For the last couple of County Commission meetings a large portrait of Charlie Ericksen, with that impish-eyed smile of his, has sat where he used to sit, at the far end of the dais. Charlie was always everywhere, but always just beyond the limelight’s fringe.
He never chaired the commission in his eight years. His colleagues, reverential at his “Celebration of Life” last Tuesday, were not so reverential when they carefully steered the chairmanship just past his reach, as if not trusting him to be pliant enough to their designs: his fellow-commissioners had always had that sort of patronizing attitude toward him, as if trusting the old uncle at the party but only so much.
He didn’t mind (not that much, anyway), knowing his limits, knowing his reach didn’t depend on whether people called him chairman or not: he wasn’t into power trips, traps or tripe. At least not that he let on. And there he was again on Tuesday, in portrait form and in memory as three dozen people who knew him, had worked with him, had been on his biking paths and been among the innumerable people he liked to converse with, spoke of him probably for the last time in the chamber he’d almost made his second home over the years.
There were touching remembrances and a bit of humor: Sheriff Rick Staly was supposed to have been at a Florida Sheriff’s Association meeti8ng, but Ericksen, he said, “delivered Hurricane Idalia to us,” just in time to ensure that those plans be postponed so the sheriff could attend the celebration.
The sheriff had made Ericksen an honorary deputy, and recognized his supporting role with Drug Court, where Ericksen attended every graduation and was a keynote speaker in 2014–a week to the day after he’d completed his famous 25,000-mile bike trek around Flagler County, started in 2008, a trek that has since gained legendary status: a bicycle was imprinted on the urn carrying his ashes at his internment at Cape Canaveral National Cemetery two weeks ago. Naturally, he spoke to the Drug Court graduates of “tenacity.”
County Commissioner Andy Dance never worked with Ericksen on the commission, but had known him over the years, going back to Dance’s service on the school board. It was Ericksen’s tenacity that had inspired Dance, he said, to pick up his own bike and start riding around town and county, striking up conversations with constituents, learning the environment more intimately than he could in a car. “Riding the bike slows you down,” he said.
The Celebration of Life was organized by Holly Albanese, the county’s library director and director of special projects, with Ed Fuller, a local champion of consensus politics. It was a chance for the local community to touch the urn, so to speak, of the man who’d devoted his final decade and a half to the county.
It was emotionally emceed by Greg Hansen, the current chairman of the commission, who started the ceremony by declaring it at once a very sad day, and a very happy day, since Ericksen had brought a certain joy and ease to the commission (at least before it was corrupted for a few years by a more poisonous presence that had made life hell for Ericksen and Hansen, and that was blessedly absent last Tuesday).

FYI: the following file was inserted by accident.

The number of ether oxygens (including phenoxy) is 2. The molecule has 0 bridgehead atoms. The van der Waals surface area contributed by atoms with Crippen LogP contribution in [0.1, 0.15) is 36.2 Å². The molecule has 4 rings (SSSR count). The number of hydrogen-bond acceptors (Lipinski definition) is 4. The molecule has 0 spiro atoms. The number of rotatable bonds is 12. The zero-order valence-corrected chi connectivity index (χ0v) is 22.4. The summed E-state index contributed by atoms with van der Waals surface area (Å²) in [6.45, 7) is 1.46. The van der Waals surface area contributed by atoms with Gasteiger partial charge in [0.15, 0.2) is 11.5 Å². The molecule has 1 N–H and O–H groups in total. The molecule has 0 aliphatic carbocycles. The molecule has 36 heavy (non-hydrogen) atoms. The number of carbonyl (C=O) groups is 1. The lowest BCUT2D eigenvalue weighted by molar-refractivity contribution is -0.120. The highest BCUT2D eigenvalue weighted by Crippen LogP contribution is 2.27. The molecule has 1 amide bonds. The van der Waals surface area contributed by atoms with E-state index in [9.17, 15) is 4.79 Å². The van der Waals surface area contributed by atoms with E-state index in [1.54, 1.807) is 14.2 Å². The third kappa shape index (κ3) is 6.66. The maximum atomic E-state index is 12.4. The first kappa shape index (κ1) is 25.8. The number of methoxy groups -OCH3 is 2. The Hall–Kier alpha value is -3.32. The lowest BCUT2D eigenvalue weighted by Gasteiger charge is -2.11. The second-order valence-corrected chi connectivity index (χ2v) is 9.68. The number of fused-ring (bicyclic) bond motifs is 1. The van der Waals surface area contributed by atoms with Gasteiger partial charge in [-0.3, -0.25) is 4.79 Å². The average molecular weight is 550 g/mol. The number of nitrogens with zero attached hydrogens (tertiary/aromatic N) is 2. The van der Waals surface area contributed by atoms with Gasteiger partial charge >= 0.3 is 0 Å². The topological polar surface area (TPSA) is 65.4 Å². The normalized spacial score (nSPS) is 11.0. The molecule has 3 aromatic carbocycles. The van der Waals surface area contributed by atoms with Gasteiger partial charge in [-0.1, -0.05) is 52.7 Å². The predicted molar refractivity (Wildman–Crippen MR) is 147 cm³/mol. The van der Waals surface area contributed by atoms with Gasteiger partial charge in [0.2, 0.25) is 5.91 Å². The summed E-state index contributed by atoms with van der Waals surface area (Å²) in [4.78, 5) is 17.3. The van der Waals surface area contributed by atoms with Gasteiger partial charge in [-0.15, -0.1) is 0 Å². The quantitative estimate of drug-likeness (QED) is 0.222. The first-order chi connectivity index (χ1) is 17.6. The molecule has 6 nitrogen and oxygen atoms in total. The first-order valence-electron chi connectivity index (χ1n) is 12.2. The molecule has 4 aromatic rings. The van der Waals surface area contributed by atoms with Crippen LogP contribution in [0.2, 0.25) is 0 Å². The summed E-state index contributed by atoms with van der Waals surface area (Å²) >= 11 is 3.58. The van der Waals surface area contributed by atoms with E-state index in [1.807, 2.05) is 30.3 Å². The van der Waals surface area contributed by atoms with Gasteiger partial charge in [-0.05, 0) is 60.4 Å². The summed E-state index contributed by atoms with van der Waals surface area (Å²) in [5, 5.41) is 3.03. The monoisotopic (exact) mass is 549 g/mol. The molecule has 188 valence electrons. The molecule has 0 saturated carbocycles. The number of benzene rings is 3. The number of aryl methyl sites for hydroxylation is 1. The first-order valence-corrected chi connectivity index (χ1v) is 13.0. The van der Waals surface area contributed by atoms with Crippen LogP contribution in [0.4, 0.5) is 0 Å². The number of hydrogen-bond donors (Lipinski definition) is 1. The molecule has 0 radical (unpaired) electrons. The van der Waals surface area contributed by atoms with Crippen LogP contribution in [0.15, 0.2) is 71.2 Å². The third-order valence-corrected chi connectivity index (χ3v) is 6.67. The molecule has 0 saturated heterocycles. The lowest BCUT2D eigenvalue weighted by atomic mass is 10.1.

“Charlie and I tried to make fun of some people, tolerate some people,” Hansen said with a laugh, later amending that a bit to make sure his audience wasn’t misunderstanding: they’d done serious work, too, he said, summarizing Ericksen’s eclectic service on such committees as the schools’ planning oversight group, the county canvassing board (where a previous elections supervisor made life hell for him), the Carver Center, Teens-in-Flight, and as a volunteer with the Sheltering Tree, the Flagler Youth Orchestra, and so on.
Commissioner Dave Sullivan, who is a year older than Ericksen, spoke of it as “a good day, a happy day,”: but also struck a poignantly existential note: “We don’t want to go,” he said. And yet we do, we must.
Commissioner Donald O’Brien, who contrasted himself with Ericksen as an “introvert,” spoke of his former colleague’s kindness and mentorship, and Bob Updegrave, the former chairman of the Republican Executive Committee who’d helped Ericksen’s first campaigns, described him as a man who had “the courage to govern. So few today have the courage to do what he did.”
The final speaker on the program (a couple of others spoke, off script), was Rosemary Zattiero, who had been Ericksen’s companion in his last several years, and who spoke affectionately of what he’d meant to her, and how she met his family the first time. He’d asked her over to his house in Palm Coast’s E Section. He opened the door. There were two Dachshund: Molly and Gracie. His family.
Actually, he has three sons–Jon Charles Ericksen, Charles F. Ericksen III, and Robert S. Ericksen, the latter two present in the chamber that Tuesday–and enough grandchildren for a baseball team’s lineup. Robert (Robbie) Ericksen spoke, and gently pointed out that for all the lavish tributes about the irreproachable Charlie, “my dad was quite different than what he was in the home.” He noted Ericksen’s Army background, and how when Ericksen said jump, “you jumped.”
It was a modest way of bringing just a little touch of reality to the half-hour hagiography of the ceremony, perhaps a hint about how Ericksen had lost contact with one of his sons over the sort of family difficulties few large families are spared: that impish smile had its edge.
A slideshow Albanese put together illustrated the breadth of Ericksen’s local reach over the years, Linda Cole, the performer Ericksen loved so much, sang “Wind Beneath My Wings” (not without a good deal of license a few faith-haloed knots beyond Jeff Silbar’s and Larry Henley’s lyrics), and Fuller led the audience in a standing ovation: Charlie’s last. And the only one he ever got in that chamber.